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Mokka typeface specimen
Mokka's ‘ae’
Typeface Review

Mokka

Reviewed by Michael Surtees on April 7, 2009

I spend most of my day reading on screen with the same browser friendly typefaces that we’ve all grown to love and hate. I don’t spend much time laying out type on paper anymore, but if I were to publish a book I’d want to use Mokka.

I asked myself if I had to spend a lot of time with just one typeface designed in 2008, what would it be? One of the requirements would include that it needed to feel like it was crafted by hand as I didn’t want it to look like it was spit out by a computer and interesting character relationships. I absolutely love the ‘ae’ pairing. There’s a great dance going on between those two letters together. They each pick up where the other one is missing. The sharp terminal on the ‘a’ balances with the eye of the ‘e’.

Another requirement for my face: it should show different personalities depending on the size. When it’s tiny Mokka has a fluid uniformity, yet when the type is increased significantly in size each character offers a lot of distinct shapes.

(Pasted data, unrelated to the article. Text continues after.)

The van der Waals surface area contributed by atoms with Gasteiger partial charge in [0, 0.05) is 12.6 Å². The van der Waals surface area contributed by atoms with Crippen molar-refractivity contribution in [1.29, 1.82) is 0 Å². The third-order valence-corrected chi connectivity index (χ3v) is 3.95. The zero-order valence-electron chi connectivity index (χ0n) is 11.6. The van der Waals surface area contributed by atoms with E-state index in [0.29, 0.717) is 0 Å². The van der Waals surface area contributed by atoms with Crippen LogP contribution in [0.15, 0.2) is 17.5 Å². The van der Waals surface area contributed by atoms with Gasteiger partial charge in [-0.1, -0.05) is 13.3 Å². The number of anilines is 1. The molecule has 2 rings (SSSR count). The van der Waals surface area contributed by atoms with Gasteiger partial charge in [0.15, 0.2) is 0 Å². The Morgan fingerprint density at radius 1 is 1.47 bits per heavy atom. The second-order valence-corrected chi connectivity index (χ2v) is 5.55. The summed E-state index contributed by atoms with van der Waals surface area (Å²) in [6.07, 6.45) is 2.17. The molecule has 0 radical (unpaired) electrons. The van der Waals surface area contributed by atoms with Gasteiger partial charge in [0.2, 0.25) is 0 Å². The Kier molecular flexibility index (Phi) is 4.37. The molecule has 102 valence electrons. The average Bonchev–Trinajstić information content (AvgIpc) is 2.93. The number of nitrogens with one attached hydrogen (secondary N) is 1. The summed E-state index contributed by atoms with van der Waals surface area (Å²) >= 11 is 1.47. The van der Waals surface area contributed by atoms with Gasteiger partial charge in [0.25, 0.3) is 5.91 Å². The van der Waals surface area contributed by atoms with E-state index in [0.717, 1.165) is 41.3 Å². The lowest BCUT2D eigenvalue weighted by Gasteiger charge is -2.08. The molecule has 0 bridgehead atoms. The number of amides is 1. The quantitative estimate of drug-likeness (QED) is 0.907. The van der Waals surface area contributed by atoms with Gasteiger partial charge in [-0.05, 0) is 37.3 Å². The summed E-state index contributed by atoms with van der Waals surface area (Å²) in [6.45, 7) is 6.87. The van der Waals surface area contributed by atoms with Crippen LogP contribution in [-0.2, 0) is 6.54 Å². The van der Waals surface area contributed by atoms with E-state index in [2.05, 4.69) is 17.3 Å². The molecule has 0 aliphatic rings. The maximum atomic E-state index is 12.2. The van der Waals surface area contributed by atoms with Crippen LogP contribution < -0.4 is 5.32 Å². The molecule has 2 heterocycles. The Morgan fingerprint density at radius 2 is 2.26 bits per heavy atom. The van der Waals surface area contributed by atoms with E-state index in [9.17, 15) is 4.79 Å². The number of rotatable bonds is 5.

In Mokka there’s a nice spatial relationship that draws the reader’s eye across a page, yet there are enough hooks to offer an interesting reading experience. Large blocks of type together with subtle and not-so-quiet characters let a designer be quite sophisticated in how they express themselves. It’s funny what brings me joy — the word “just” is very close to perfection in flow and balance.

Finally, up until now I’ve never really wanted to use an italicized version of a typeface except to highlight small amounts of text. I’d feel very comfortable with Mokka to try more than just that. If I relate the roman set of the typeface with a sharp chisel, the italics feel as though they were crafted with a brush by the same hands.

Michael Surtees is a multidisciplinary designer based in New York City. He has published DesignNotes since 2005 where he tries to explore people's daily experiences and observations with design. Recently he shifted from being the Principal and Creative Director of Gesture Theory to designing products at Dataminr.

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Typographica is a review of typefaces and type books, with occasional commentary on fonts and typographic design. Edited by Stephen Coles and designed by Chris Hamamoto. Founded in 2002 by Joshua Lurie-Terrell. Relaunched in 2009 by Coles and Hamamoto.

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